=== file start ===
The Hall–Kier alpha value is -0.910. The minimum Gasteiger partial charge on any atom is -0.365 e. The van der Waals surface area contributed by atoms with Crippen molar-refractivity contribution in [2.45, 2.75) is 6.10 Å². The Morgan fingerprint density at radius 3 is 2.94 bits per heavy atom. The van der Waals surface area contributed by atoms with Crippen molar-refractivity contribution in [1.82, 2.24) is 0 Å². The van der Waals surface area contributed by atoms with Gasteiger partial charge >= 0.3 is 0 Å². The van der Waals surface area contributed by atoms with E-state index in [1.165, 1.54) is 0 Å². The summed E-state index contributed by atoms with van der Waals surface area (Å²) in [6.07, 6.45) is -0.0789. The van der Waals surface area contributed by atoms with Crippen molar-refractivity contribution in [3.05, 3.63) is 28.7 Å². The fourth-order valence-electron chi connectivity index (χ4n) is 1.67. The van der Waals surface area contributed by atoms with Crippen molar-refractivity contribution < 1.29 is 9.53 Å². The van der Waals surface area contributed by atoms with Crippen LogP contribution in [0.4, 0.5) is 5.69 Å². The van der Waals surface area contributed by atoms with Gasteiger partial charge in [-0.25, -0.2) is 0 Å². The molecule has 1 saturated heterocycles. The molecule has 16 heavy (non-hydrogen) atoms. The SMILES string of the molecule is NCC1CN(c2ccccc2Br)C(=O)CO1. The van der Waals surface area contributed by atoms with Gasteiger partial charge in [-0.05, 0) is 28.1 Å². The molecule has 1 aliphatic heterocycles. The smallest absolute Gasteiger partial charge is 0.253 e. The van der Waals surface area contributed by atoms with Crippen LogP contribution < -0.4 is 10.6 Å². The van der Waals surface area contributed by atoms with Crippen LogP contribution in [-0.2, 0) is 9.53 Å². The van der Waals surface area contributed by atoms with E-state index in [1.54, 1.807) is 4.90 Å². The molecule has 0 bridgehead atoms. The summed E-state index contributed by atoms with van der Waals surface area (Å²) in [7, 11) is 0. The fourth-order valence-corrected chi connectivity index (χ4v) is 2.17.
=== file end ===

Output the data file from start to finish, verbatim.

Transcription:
The Hall–Kier alpha value is -0.910. The minimum Gasteiger partial charge on any atom is -0.365 e. The van der Waals surface area contributed by atoms with Crippen molar-refractivity contribution in [2.45, 2.75) is 6.10 Å². The Morgan fingerprint density at radius 3 is 2.94 bits per heavy atom. The van der Waals surface area contributed by atoms with Crippen molar-refractivity contribution in [1.82, 2.24) is 0 Å². The van der Waals surface area contributed by atoms with Gasteiger partial charge >= 0.3 is 0 Å². The van der Waals surface area contributed by atoms with E-state index in [1.165, 1.54) is 0 Å². The summed E-state index contributed by atoms with van der Waals surface area (Å²) in [6.07, 6.45) is -0.0789. The van der Waals surface area contributed by atoms with Crippen molar-refractivity contribution in [3.05, 3.63) is 28.7 Å². The fourth-order valence-electron chi connectivity index (χ4n) is 1.67. The van der Waals surface area contributed by atoms with Crippen molar-refractivity contribution < 1.29 is 9.53 Å². The van der Waals surface area contributed by atoms with Crippen LogP contribution in [0.4, 0.5) is 5.69 Å². The van der Waals surface area contributed by atoms with Gasteiger partial charge in [-0.25, -0.2) is 0 Å². The molecule has 1 saturated heterocycles. The molecule has 16 heavy (non-hydrogen) atoms. The SMILES string of the molecule is NCC1CN(c2ccccc2Br)C(=O)CO1. The van der Waals surface area contributed by atoms with Gasteiger partial charge in [-0.05, 0) is 28.1 Å². The molecule has 1 aliphatic heterocycles. The smallest absolute Gasteiger partial charge is 0.253 e. The van der Waals surface area contributed by atoms with Crippen LogP contribution < -0.4 is 10.6 Å². The van der Waals surface area contributed by atoms with Crippen LogP contribution in [-0.2, 0) is 9.53 Å². The van der Waals surface area contributed by atoms with E-state index in [1.54, 1.807) is 4.90 Å². The molecule has 0 bridgehead atoms. The summed E-state index contributed by atoms with van der Waals surface area (Å²) in [7, 11) is 0. The fourth-order valence-corrected chi connectivity index (χ4v) is 2.17.